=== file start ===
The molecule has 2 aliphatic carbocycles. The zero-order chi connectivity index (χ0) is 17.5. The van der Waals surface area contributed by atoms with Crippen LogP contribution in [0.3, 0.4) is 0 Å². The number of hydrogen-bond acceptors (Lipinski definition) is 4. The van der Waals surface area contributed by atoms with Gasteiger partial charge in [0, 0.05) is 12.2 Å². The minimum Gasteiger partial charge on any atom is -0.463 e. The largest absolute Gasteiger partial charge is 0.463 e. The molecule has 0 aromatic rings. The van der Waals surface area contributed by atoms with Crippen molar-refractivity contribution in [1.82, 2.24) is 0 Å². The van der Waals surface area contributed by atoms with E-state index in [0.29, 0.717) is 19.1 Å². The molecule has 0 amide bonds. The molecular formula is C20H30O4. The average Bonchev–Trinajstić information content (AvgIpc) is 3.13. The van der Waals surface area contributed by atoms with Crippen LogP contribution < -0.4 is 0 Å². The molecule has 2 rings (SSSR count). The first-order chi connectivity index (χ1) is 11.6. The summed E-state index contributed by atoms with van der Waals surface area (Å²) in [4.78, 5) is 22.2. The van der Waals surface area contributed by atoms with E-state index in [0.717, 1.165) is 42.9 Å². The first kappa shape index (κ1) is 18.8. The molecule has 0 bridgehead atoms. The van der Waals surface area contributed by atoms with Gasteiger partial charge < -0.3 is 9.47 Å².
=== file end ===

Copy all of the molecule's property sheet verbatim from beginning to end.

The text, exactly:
The molecule has 2 aliphatic carbocycles. The zero-order chi connectivity index (χ0) is 17.5. The van der Waals surface area contributed by atoms with Crippen LogP contribution in [0.3, 0.4) is 0 Å². The number of hydrogen-bond acceptors (Lipinski definition) is 4. The van der Waals surface area contributed by atoms with Gasteiger partial charge in [0, 0.05) is 12.2 Å². The minimum Gasteiger partial charge on any atom is -0.463 e. The largest absolute Gasteiger partial charge is 0.463 e. The molecule has 0 aromatic rings. The van der Waals surface area contributed by atoms with Crippen molar-refractivity contribution in [1.82, 2.24) is 0 Å². The van der Waals surface area contributed by atoms with E-state index in [0.29, 0.717) is 19.1 Å². The molecule has 0 amide bonds. The molecular formula is C20H30O4. The average Bonchev–Trinajstić information content (AvgIpc) is 3.13. The van der Waals surface area contributed by atoms with Crippen LogP contribution < -0.4 is 0 Å². The molecule has 2 rings (SSSR count). The first-order chi connectivity index (χ1) is 11.6. The summed E-state index contributed by atoms with van der Waals surface area (Å²) in [4.78, 5) is 22.2. The van der Waals surface area contributed by atoms with E-state index in [0.717, 1.165) is 42.9 Å². The first kappa shape index (κ1) is 18.8. The molecule has 0 bridgehead atoms. The van der Waals surface area contributed by atoms with Gasteiger partial charge < -0.3 is 9.47 Å².